Smokers would have to snub out their cigarettes before entering Evansville bars and restaurants under an amended smoking ban proposed by a City Councilman.
But patrons of Casino Aztar could continue puffing while they gamble.
Councilman Dan Adams, D-At Large, submitted the amendment today, saying he doesn’t think the city’s current ban does enough to protect the public from the dangers of secondhand smoke.
“Almost all of the major of cities have this,” he said. “This isn’t off the wall. This isn’t radical.”
But some worry a stricter ban will lessen their business’ ability to compete. Dan DiLegge, a co-owner of DiLegge’s restaurant, said he doesn’t understand why the city should allow any exemptions.
“I don’t have a problem with it if it’s for everybody,” he said. “Either everybody should do it or don’t do it.”
Adams said he kept the exemption for Aztar out of a fear that banning smoking at the local casino would cause it to lose patrons to competitors elsewhere.
“I don’t think it competes with other bars and restaurants in town,” he said. “It competes with other casinos.”
The City Council doesn’t plan to consider Adams’ amendment until it meets at 5:30 p.m. March 8 in Room 301 of the Civic Center. If passed then, the change would have to pass on two subsequent votes at the council’s March 15 meeting before becoming official.
According to the amendment, the stricter rules would take effect July 6.
Before getting there, the proposed changes must overcome the skepticism of several council members. Council President B.J. Watts, D-6th Ward, said he is hesitant to tighten Evansville’s smoking ban unless nearby counties express an intent to follow suit.
“I would hate to have us be an island out here, competing with surrounding counties under different rules,” he said.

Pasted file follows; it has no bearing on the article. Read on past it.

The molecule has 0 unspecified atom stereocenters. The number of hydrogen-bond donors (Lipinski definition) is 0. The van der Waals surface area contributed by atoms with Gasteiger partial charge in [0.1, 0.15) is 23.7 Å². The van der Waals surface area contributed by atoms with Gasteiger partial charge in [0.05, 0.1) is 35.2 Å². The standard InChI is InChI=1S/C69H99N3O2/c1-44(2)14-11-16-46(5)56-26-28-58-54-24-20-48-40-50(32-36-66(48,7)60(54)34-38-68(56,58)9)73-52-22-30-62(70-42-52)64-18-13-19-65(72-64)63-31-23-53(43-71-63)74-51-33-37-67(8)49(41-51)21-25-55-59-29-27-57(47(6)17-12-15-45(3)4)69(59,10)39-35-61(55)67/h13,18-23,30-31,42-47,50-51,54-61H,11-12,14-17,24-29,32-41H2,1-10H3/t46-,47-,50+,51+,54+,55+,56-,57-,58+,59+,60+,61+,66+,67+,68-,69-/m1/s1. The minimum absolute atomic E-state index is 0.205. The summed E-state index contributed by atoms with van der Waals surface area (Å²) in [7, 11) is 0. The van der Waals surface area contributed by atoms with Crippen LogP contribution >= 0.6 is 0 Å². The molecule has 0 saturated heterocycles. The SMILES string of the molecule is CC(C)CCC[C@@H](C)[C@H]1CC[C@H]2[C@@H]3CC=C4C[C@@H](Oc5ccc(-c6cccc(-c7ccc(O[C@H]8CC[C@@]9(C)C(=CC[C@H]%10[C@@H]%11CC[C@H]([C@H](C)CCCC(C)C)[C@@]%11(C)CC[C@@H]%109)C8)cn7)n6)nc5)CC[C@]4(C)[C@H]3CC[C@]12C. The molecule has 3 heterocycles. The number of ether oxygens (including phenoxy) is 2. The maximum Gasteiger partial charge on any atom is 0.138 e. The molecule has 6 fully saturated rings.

Adams said he hopes Vanderburgh County officials will pass something similar to the tighter rules he proposes. Troy Tornatta, the president of the Vanderburgh County Commissioners, said he plans to watch Evansville’s handling of the issue closely.
“We would like to see the city go through that measure, and then the county would entertain being on the same playing field,” he said.
Under the current smoking ban, bars and taverns can let patrons smoke so long as they don’t admit anyone younger than 18. And restaurants can allow smoking in areas designated for that purpose, so long as they prohibit patrons and employees under 18 from entering those places.
Under Adams’ amendment, bars and restaurants could only allow smoking outdoors, in seating sections designated for that purpose. The proposed changes, meanwhile, keep in place exemptions allowing smoking in private vehicles, private residences, hotel rooms designated for smoking, tobacco stores and clubs.
Jerry Turner, the principal owner of Turoni’s Pizzery & Brewery, said he is worried about alienating patrons who smoke. He estimated that two-thirds of the space in his restaurants is set aside for nonsmokers.
The stricter ban now proposed would take away his right to run his business as he sees fit, he said.
“That’s someone else imposing their will on me,” he said.
In another change, Adams’ amendment would raise the limits on the penalties imposed on violaters of the smoking ban. On a first offense, a smoker would pay a fine of up to $100. For a second, the fine would be up to $200. It would rise to as much as $500 for every violation after that.
The current limit is $50 for a first violation. Subsequent violations carry penalties no less than $100 and no greater than $500. Restaurant or bar owners who violate the ban could also lose any permit or license issued them by the city.
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